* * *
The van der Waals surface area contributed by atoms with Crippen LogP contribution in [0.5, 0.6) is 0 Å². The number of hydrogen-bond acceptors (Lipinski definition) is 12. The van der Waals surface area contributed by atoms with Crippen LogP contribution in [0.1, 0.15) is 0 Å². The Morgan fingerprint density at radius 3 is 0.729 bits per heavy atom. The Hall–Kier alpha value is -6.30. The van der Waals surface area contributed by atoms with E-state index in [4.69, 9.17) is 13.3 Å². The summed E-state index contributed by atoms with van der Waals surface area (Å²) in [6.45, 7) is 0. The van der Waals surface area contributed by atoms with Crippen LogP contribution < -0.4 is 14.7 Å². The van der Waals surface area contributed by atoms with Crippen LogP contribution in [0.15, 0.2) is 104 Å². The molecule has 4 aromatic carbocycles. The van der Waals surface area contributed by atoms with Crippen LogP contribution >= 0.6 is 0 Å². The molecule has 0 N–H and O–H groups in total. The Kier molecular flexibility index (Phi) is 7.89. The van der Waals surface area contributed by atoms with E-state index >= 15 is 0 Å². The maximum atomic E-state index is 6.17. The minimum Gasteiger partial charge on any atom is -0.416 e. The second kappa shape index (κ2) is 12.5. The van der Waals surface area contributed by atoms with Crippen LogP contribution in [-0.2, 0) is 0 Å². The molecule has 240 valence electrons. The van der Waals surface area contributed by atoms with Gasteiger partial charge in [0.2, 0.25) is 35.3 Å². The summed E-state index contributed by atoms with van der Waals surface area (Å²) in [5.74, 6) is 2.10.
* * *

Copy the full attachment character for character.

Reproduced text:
The van der Waals surface area contributed by atoms with Crippen LogP contribution in [0.5, 0.6) is 0 Å². The number of hydrogen-bond acceptors (Lipinski definition) is 12. The van der Waals surface area contributed by atoms with Crippen LogP contribution in [0.1, 0.15) is 0 Å². The Morgan fingerprint density at radius 3 is 0.729 bits per heavy atom. The Hall–Kier alpha value is -6.30. The van der Waals surface area contributed by atoms with E-state index in [4.69, 9.17) is 13.3 Å². The summed E-state index contributed by atoms with van der Waals surface area (Å²) in [6.45, 7) is 0. The van der Waals surface area contributed by atoms with Crippen LogP contribution < -0.4 is 14.7 Å². The van der Waals surface area contributed by atoms with Crippen LogP contribution in [0.15, 0.2) is 104 Å². The molecule has 4 aromatic carbocycles. The van der Waals surface area contributed by atoms with Crippen LogP contribution >= 0.6 is 0 Å². The molecule has 0 N–H and O–H groups in total. The Kier molecular flexibility index (Phi) is 7.89. The van der Waals surface area contributed by atoms with E-state index >= 15 is 0 Å². The maximum atomic E-state index is 6.17. The minimum Gasteiger partial charge on any atom is -0.416 e. The second kappa shape index (κ2) is 12.5. The van der Waals surface area contributed by atoms with Crippen LogP contribution in [-0.2, 0) is 0 Å². The molecule has 240 valence electrons. The van der Waals surface area contributed by atoms with Gasteiger partial charge in [0.2, 0.25) is 35.3 Å². The summed E-state index contributed by atoms with van der Waals surface area (Å²) in [5.74, 6) is 2.10.